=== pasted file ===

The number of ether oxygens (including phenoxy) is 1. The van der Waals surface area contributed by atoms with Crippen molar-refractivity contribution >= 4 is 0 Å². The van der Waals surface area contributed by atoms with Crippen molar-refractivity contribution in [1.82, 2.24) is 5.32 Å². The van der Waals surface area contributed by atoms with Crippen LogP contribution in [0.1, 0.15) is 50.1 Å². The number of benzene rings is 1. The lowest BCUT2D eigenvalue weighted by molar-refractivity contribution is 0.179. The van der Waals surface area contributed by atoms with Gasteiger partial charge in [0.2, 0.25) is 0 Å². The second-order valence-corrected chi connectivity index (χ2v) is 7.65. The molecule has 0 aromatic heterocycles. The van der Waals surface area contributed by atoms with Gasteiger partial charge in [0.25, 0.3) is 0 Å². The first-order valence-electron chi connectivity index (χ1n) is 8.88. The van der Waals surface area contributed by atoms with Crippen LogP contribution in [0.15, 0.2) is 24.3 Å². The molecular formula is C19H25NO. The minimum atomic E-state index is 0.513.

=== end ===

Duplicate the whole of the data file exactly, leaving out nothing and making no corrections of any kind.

The number of ether oxygens (including phenoxy) is 1. The van der Waals surface area contributed by atoms with Crippen molar-refractivity contribution >= 4 is 0 Å². The van der Waals surface area contributed by atoms with Crippen molar-refractivity contribution in [1.82, 2.24) is 5.32 Å². The van der Waals surface area contributed by atoms with Crippen LogP contribution in [0.1, 0.15) is 50.1 Å². The number of benzene rings is 1. The lowest BCUT2D eigenvalue weighted by molar-refractivity contribution is 0.179. The van der Waals surface area contributed by atoms with Gasteiger partial charge in [0.2, 0.25) is 0 Å². The second-order valence-corrected chi connectivity index (χ2v) is 7.65. The molecule has 0 aromatic heterocycles. The van der Waals surface area contributed by atoms with Gasteiger partial charge in [0.25, 0.3) is 0 Å². The first-order valence-electron chi connectivity index (χ1n) is 8.88. The van der Waals surface area contributed by atoms with Crippen LogP contribution in [0.15, 0.2) is 24.3 Å². The molecular formula is C19H25NO. The minimum atomic E-state index is 0.513.